The MRA, on the other hand, has many urban population centers, high-speed avenues of approach, and extensive logistics infrastructure. These factors increase the lethality of OPFOR fire support assets and permit the (notional, and for simulation purposes only) exploitation of urban terrain as concealment against observation and cover against RTU counter-fire missions. An active north- south river splits the area. However, there are many bridges capable of supporting self-propelled artillery movement. As a heuristic judgment, the MRA appears to have more land fit for occupation by artillery platforms by a percentage of the total area. The MRA provides OPFOR with ideal conditions to execute fire support missions with a mixture of cover and concealment types and relatively unfluctuating ground slope, increasing the potential options for PAA site selection.

DATA SETS

Topological Base map. Source: Bundesvermessungsamt (BEV) (German Ministry for Surveyorship).

SRTM. Source: Likely National Geospatial Agency (NGA) or United States Geological Survey (U.S.G.S.) legacy data in Integrated Training Area Management (ITAM) archives. Note: SRTM is the standard military issue elevation data that underpins ground slope and site-to-crest analysis.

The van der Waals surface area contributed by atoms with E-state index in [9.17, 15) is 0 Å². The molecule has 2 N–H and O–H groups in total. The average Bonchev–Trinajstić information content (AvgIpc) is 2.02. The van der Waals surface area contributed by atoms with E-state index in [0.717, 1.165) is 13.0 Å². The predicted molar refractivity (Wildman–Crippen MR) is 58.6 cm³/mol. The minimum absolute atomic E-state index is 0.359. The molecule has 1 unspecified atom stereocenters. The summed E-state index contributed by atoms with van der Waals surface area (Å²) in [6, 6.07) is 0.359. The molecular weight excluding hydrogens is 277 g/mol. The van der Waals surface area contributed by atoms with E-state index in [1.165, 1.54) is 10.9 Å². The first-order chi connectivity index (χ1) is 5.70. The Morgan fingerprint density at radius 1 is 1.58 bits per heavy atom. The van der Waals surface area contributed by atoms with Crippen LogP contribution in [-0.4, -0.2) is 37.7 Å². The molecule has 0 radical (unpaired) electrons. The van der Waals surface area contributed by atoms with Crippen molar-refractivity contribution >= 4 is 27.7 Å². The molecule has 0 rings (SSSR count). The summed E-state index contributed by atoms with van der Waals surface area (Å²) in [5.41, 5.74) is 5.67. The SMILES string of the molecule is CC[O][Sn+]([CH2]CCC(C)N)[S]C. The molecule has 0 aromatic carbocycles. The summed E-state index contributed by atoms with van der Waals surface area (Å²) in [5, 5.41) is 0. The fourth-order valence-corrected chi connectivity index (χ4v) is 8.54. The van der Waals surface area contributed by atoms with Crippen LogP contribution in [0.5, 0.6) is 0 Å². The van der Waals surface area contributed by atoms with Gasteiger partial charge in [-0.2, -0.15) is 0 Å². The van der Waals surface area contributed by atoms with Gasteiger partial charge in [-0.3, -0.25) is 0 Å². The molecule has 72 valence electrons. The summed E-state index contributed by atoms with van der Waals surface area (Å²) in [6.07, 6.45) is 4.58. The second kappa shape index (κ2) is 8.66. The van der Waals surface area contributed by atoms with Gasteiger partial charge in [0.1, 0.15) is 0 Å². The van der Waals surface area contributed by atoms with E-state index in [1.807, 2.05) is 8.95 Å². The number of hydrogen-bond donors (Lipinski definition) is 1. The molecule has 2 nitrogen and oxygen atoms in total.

HTA Boundary Layer. Source: JMRC ITAM.

Roads Layer. Source: Open Street Map (OSM).

Urban Area Layer. Source: Unknown, legacy file in ITAM archives.

Military Range Layer (exercise town sets). Source: JMRC ITAM.

Woodland Layer. Source: JMRC Department of Public Works (suspected, though not confirmed) Waterways Layer. Source: Open Street Map. Note: 50m blue buffer added by JMRC ITAM Table 3 displays case points used in this study.

Table 3. Friendly and enemy case points (Operations Group, Joint Multinational Readiness Center)
Table 3. Friendly and enemy case points (Operations Group, Joint Multinational Readiness Center) (Photo Credit: U.S. Army) VIEW ORIGINAL

APPLY CRITERIA TO THE TERRAIN

Open the base layer in ArcPRO. The base layer is preferably topographic. Next, load digital terrain evaluation data (DTED) (acquirable through 12Y and 35G channels, ultimately from the Army Corps of Engineers, NGA, or U.S.G.S.) as the foundation for all terrain analysis to follow.